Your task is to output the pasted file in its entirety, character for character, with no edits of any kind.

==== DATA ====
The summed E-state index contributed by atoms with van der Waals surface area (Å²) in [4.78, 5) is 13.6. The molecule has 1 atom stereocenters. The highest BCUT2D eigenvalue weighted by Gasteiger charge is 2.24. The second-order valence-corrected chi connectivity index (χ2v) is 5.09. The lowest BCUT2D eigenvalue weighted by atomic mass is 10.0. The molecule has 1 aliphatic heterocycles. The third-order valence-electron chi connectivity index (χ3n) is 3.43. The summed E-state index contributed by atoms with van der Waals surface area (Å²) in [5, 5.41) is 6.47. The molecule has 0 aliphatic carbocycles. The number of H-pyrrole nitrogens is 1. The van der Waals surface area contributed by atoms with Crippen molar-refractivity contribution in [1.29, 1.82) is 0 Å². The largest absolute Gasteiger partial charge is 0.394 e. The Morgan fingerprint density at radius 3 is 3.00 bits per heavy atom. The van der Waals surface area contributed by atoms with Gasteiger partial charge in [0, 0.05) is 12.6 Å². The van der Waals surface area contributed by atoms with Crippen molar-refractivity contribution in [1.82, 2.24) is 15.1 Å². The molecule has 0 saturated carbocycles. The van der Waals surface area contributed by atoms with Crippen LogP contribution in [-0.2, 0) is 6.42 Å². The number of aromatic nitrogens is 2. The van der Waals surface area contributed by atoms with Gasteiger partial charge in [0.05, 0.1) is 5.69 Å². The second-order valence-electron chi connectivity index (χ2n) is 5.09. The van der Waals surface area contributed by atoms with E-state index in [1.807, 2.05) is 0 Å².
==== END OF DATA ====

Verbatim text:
The summed E-state index contributed by atoms with van der Waals surface area (Å²) in [4.78, 5) is 13.6. The molecule has 1 atom stereocenters. The highest BCUT2D eigenvalue weighted by Gasteiger charge is 2.24. The second-order valence-corrected chi connectivity index (χ2v) is 5.09. The lowest BCUT2D eigenvalue weighted by atomic mass is 10.0. The molecule has 1 aliphatic heterocycles. The third-order valence-electron chi connectivity index (χ3n) is 3.43. The summed E-state index contributed by atoms with van der Waals surface area (Å²) in [5, 5.41) is 6.47. The molecule has 0 aliphatic carbocycles. The number of H-pyrrole nitrogens is 1. The van der Waals surface area contributed by atoms with Crippen molar-refractivity contribution in [1.29, 1.82) is 0 Å². The largest absolute Gasteiger partial charge is 0.394 e. The Morgan fingerprint density at radius 3 is 3.00 bits per heavy atom. The van der Waals surface area contributed by atoms with Gasteiger partial charge in [0, 0.05) is 12.6 Å². The van der Waals surface area contributed by atoms with Crippen molar-refractivity contribution in [1.82, 2.24) is 15.1 Å². The molecule has 0 saturated carbocycles. The van der Waals surface area contributed by atoms with Crippen LogP contribution in [-0.2, 0) is 6.42 Å². The number of aromatic nitrogens is 2. The van der Waals surface area contributed by atoms with Gasteiger partial charge in [0.05, 0.1) is 5.69 Å². The second-order valence-electron chi connectivity index (χ2n) is 5.09. The van der Waals surface area contributed by atoms with E-state index in [1.807, 2.05) is 0 Å².